It seems so obvious, doesn’t it? Marvel has a long history of replacement heroes–we’ve seen Rhodey step in to be Iron Man, the mantle of Captain Marvel has been passed down, both Falcon and Winter Soldier have been Captain America. Right now we even have Doctor Strange’s wife Clea subbing in to lead her first solo series. But none of those characters have the reach, history, or cultural cachet of Elektra Natchios. It seems so obvious to have Elektra become Daredevil, but it has never happened before. As with the rest of Chip Zdarsky’s Daredevil saga, the most obvious story ideas are the most satisfying.
Brand New Devil
Daredevil: Woman Without Fear simply follows former assassin Elektra Natchios over a single superhero adventure. While the story stands fun on its own, it makes more sense when taken as a middle chapter of Zdarksy’s Daredevil epic. This miniseries is far from the only Elektra-as-Daredevil story in the saga, but it falls in an interesting place, one where Matt Murdock is deciding what to do next, and Elektra is acting as the Devil of Hell’s Kitchen.
The story ties in multiple running threads from that larger narrative, but is most interested in reflecting on its protagonist. So not only does Elektra get to trade blows with Kraven the Hunter, we also get to see her be a normal-ish person, getting coffee with a buddy from college. I can’t imagine how this book would read as an introduction to the character. But if you are someone familiar with the different phases of Elektra’s life, you’ll find a lot to dig into. It’s cool seeing Elektra as a tween ninja, as an intense college kid, as an intense ninja, and then as a doomed romantic. The magic trick that Chip Zdarsy pulls is making all these different version feel like the same person.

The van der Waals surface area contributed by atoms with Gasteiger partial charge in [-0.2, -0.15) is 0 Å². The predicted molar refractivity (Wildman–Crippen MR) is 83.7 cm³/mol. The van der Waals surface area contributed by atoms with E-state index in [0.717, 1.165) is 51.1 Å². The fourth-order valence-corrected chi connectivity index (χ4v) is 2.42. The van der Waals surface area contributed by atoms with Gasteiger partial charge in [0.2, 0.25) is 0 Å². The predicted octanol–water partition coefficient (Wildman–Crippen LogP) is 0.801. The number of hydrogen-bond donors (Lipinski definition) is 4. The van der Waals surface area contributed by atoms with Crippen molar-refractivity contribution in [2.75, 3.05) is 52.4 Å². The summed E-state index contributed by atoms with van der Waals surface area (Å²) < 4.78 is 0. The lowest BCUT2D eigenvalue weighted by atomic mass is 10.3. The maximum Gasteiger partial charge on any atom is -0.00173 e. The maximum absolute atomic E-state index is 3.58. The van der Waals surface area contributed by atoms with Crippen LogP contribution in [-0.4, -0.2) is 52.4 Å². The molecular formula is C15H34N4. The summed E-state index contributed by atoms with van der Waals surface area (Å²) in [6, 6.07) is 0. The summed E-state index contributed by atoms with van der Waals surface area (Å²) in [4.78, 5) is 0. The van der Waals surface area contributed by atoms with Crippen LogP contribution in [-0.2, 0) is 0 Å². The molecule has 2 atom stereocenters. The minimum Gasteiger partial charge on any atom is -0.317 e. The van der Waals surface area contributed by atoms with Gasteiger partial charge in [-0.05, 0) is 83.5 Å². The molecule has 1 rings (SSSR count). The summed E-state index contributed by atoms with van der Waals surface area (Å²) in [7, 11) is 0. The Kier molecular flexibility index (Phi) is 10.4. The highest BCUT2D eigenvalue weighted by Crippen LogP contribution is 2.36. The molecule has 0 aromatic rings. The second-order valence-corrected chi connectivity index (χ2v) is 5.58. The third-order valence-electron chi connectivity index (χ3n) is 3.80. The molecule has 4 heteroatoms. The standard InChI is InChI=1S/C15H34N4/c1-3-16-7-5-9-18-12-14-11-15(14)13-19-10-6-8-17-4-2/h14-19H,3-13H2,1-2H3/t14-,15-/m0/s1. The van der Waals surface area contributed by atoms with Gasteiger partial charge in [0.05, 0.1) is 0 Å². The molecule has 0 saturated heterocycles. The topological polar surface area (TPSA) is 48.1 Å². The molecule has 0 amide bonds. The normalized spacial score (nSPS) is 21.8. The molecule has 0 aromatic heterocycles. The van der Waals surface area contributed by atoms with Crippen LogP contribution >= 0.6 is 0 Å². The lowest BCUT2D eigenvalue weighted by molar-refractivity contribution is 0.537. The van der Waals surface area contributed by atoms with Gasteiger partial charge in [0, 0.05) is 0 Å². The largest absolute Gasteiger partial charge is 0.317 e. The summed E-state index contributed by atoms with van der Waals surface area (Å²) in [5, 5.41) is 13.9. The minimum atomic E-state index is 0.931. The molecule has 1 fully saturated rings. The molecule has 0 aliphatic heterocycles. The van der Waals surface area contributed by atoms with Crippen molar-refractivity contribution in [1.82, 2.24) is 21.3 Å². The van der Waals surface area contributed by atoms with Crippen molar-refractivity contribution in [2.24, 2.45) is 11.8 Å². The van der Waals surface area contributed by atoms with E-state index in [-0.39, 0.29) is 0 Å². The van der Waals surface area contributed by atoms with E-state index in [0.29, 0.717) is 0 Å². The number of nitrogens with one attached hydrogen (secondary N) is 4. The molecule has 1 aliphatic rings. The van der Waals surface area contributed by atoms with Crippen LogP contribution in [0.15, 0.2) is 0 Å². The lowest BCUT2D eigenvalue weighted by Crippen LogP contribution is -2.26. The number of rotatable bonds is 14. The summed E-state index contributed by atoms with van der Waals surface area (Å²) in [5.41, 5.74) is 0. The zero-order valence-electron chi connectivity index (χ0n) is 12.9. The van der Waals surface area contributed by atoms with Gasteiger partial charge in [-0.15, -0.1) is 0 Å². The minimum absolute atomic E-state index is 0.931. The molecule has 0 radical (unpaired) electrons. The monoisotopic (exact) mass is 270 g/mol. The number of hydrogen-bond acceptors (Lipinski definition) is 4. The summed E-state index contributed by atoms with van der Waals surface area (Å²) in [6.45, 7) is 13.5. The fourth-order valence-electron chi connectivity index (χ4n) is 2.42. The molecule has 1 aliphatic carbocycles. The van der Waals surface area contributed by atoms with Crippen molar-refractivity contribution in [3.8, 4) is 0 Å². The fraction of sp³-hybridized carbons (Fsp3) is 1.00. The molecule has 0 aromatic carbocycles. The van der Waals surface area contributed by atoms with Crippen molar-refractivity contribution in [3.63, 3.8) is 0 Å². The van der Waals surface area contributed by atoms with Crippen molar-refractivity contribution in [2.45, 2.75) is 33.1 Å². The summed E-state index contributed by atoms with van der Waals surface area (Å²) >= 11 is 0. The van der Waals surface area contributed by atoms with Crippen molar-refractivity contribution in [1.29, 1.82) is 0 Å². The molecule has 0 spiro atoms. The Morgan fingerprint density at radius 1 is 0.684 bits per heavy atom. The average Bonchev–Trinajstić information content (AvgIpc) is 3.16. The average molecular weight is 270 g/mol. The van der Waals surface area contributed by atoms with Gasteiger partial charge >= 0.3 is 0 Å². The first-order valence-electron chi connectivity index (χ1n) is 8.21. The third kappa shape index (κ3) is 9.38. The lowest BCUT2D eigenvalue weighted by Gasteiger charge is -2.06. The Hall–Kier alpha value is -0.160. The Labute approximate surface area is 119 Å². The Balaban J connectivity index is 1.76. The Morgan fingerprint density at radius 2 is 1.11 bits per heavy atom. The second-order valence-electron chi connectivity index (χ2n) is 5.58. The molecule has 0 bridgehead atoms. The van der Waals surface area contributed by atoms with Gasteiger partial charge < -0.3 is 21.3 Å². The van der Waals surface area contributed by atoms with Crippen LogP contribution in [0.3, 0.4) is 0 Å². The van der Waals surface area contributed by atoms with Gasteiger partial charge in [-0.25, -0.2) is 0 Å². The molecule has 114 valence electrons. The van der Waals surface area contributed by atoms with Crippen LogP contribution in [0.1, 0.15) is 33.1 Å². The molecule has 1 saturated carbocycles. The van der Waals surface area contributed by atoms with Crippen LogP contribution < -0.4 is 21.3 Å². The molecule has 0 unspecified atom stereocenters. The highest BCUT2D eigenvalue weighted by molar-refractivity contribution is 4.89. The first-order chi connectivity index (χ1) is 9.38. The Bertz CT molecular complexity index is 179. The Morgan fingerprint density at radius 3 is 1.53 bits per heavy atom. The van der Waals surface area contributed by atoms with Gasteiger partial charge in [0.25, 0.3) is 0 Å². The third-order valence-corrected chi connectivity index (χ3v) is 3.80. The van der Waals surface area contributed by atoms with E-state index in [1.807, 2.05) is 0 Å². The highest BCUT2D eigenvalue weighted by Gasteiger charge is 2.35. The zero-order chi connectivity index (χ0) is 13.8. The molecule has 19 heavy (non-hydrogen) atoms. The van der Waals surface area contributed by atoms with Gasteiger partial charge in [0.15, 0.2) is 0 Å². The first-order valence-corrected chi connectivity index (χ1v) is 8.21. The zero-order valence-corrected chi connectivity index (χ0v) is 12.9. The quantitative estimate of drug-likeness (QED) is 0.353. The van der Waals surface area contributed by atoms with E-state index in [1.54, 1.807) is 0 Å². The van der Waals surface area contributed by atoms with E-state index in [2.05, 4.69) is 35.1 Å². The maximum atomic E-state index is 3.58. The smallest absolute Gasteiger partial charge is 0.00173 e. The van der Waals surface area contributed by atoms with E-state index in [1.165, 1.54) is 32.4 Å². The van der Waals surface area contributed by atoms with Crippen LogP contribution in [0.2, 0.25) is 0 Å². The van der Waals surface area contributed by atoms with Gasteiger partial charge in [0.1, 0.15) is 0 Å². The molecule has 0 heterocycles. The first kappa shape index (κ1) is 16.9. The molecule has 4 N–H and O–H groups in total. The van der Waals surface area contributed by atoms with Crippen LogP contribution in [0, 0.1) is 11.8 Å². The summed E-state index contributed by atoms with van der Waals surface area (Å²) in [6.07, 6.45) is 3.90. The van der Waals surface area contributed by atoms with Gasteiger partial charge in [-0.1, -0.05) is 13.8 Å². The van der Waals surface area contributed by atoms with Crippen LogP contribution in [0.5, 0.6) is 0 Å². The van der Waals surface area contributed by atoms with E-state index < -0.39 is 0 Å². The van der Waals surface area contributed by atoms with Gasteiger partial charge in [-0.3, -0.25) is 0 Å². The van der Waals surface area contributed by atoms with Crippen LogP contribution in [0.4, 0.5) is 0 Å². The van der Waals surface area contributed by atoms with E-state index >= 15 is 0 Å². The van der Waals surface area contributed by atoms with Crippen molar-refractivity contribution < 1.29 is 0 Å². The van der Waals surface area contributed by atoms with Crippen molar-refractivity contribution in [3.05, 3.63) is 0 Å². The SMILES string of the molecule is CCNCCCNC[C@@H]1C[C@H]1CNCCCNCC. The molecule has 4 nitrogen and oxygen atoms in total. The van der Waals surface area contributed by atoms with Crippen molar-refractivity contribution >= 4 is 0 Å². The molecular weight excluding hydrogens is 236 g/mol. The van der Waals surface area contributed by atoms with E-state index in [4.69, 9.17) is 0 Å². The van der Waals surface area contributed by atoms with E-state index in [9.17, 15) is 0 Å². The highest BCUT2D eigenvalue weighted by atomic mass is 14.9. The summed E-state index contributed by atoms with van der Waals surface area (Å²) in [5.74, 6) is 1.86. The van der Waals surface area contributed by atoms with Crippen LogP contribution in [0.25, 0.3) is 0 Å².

An Undead Ninja, But Sexy
Any Elektra comic is going to need a certain kind of artist. There’s a lot of steamy sex scenes with Elektra and Matt. There are also scenes of balletic ninja action. Not only do you need an artist who can capture the feeling of movement, you’re going to want to have someone who can draw Elektra without demeaning her.
Elektra was created by Frank Miller, so a lot of his personal interests and peccadillo are baked into the character. Miller liked to write and draw unemotional women, prostitutes, and dead women. His scripts have a leering cinematic gaze towards it’s female characters, framing parts of their bodies in isolation to objectify them. And Elektra is probably Miller’s greatest and most enduring character. Sex appeal is part of the genre she exists in (sexy assassin ladies) but can she be untangled from her roots?
Rafael De Latorre is the artist tapped for the job. Before this miniseries, De Latorre had one major Marvel credit. He illustrated Black Widow, along with writer Kelly Thompson. The similarities between the two is apparent, right? Both characters are super-sexy seductresses on a quest to redeem their murderous pasts. Both characters love to have sex with Matt Murdock. And both characters are precise, cerebral fighters.